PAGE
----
Exploring Charleston: Four day weekend from New York City
Charleston beautifully blends old-world charm with modern attractions. Wander through cobblestone streets lined with historic churches and exquisite Antebellum houses. Experience the allure of horse-drawn carriages clip-clopping through the historic district. Discover the many rooftop bars and indulge in the many wonderful restaurants that bring together Southern and international flavours. Immerse yourself in American history with visits to nearby plantations and unwind by the Water at Folly Beach and Shem Creek.
We spent four days in Charleston, the perfect amount of time to explore the city and take in the sights and culture.
Uncover Historic Charleston
Charleston is easily explored by foot. We spent a lot of time walking around the downtown over several days. We spent time window shopping along King street. We wandered through the Old Slave Mart, and we also explored Rainbow Row and the nearby surroundings. Rainbow Row is the longest stretch of Georgian row houses in the US, boasting captivating pastel colors reminiscent of the Caribbean. While it is the famous stretch, we found the houses on Church Street and the Battery promenade to be more of a sight. Church street is filled with elegant brick homes many with picturesque courtyards. And the Battery promenade is lined with Antebellum-style mansions that are certainly worth viewing. Plus, while walking along, you’ll see Fort Sumter in the distance, which is where the first shots of the Civil War resounded. We also walked through the main part of town checking out many bars and restaurants as well as the historic Charleston market.
Charleston’s Culinary Scene
With its seafood shacks, rooftop bars and a dizzying array of “must-try” restaurants, Charleston is a foodie’s paradise. Many menus are built around Lowcountry dishes, but offer a creative interpretations of the old favorites. Beyond shrimp and grits, regional fare included oysters, pimento cheese, fried green tomatoes, she-crab soup, and fried catfish. We tried to fit in as many amazing restaurants as possible. Full list can be found on this google map. Highlights include the tilefish and s’mores ice cream at Husk, sitting in the courtyard at South Bound sipping cocktails and the salted caramel chocolate chunk ice cream at Kilwins.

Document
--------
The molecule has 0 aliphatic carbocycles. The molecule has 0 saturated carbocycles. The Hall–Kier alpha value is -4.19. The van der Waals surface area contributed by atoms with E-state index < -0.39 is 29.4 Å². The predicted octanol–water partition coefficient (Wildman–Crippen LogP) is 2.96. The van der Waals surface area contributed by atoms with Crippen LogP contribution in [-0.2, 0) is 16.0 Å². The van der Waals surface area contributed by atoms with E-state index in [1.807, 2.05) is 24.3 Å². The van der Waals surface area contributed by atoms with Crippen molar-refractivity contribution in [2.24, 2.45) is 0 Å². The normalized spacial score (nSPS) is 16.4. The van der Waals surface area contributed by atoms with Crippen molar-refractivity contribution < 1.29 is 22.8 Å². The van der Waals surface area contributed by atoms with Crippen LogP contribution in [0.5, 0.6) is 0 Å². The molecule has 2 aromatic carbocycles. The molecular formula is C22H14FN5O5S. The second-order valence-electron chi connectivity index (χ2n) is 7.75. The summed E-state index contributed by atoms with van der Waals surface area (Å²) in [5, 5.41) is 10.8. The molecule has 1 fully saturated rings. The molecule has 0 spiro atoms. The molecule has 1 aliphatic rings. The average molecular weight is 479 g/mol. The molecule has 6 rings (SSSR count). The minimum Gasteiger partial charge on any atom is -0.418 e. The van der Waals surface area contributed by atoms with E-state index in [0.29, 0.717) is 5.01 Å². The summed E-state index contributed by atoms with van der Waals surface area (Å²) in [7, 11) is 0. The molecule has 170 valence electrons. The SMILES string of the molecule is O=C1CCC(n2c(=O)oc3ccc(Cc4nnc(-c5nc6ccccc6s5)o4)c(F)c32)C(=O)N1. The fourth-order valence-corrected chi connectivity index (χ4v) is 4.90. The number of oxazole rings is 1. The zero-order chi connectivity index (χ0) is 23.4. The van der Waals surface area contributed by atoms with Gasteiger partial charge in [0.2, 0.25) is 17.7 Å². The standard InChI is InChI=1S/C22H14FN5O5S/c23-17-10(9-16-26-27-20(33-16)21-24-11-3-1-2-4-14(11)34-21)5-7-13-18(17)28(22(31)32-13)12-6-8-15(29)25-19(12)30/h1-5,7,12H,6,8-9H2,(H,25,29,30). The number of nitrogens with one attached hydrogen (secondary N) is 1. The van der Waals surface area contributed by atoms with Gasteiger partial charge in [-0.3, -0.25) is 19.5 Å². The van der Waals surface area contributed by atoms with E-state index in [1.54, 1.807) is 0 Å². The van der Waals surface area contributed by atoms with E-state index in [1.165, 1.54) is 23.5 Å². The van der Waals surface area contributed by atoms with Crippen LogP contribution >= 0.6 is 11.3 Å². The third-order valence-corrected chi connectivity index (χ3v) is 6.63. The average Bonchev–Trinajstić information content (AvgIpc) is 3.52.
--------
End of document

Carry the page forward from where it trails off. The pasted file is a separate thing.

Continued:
Magnolia Plantation: A Historic Tour
I was initially not very interested in going to tour one of the many plantations around Charleston. But my friends were and after a bit of research, it seemed like the gardens at Magnolia would be worth a visit. As it turns out, I found the tour and learning about the history super informative and well worth the time to understand the plantation’s history.
Magnolia was founded in 1676 by Thomas and Ann Drayton and 15 generations later, the Drayton family still own the plantation. We started our visit by doing the nature tour, which is a nice way to see the property and tour the plantation grounds including seeing the alligators! But the highlight was the Freedom to Slavery tour, which showcased the four former slave cabins that are preserved on the property. The tour guide did an excellent job explaining the history of Magnolia and bringing to life the hardship that the thousands of enslaved families that lived and worked on the property would have experienced.
Picture a small cabin which is just basically a shell, where a family of 12-18 would have lived. They would spend all day working in the rice fields under extreme heat and in infested waters, making for a short lifespan. After Emancipation, roughly half of the newly freed workers decided to stay at Magnolia. In fact, there are still some there working on gardeners.
It’s a difficult story to listen to but an important part of our history and the team there do a great job of bringing it to life.
Boating in Charleston
Flanked by creeks, marshes, rivers and the Atlantic, Charleston is an ideal place to kayak, swim, boat or paddle board. We visited Folly Beach for drinks and took in the beachy vibe. We booked a private boat tour around Folly, which got us out on the water for sunset. We brought a picnic with us and enjoyed champagne & sandwiches for dinner while taking in the coastal view. We also searched for dolphins and found plenty of them!
Separately, we also visited Shem Creek. We did not end up kayaking or paddle boarding as it was really hot, but we did have lunch and some frozens at one of the restaurants along the creek.
Swimming in Charleston
Given we were staying in an Air BnB, we didn’t have access to a pool and it was hot! We spent one afternoon renting a cabana at the Mills Hotel Pool, which was a lovely spot to plant ourselves in the mid-afternoon heat. The hotel is centrally located so it was perfect for swimming and hanging out, but also leaving to go walk around and grab lunch in the historic downtown. We also visited the MLK public pool, which was also a refreshing dip after a day in the sun. It’s a huge public pool and has a retractable roof so it is perfect for all weather conditions.
Charleston is such a perfect destination for a four day weekend. There is so much to do in the charming city itself, and the nearby areas are also wonderful. Between the plantations filled with history, the beaches and inlets for water activities, and the culinary scene, four days will be jam-packed with fun. Check out the tips & recommendations for specific suggestions on what to do and where to go in Charleston.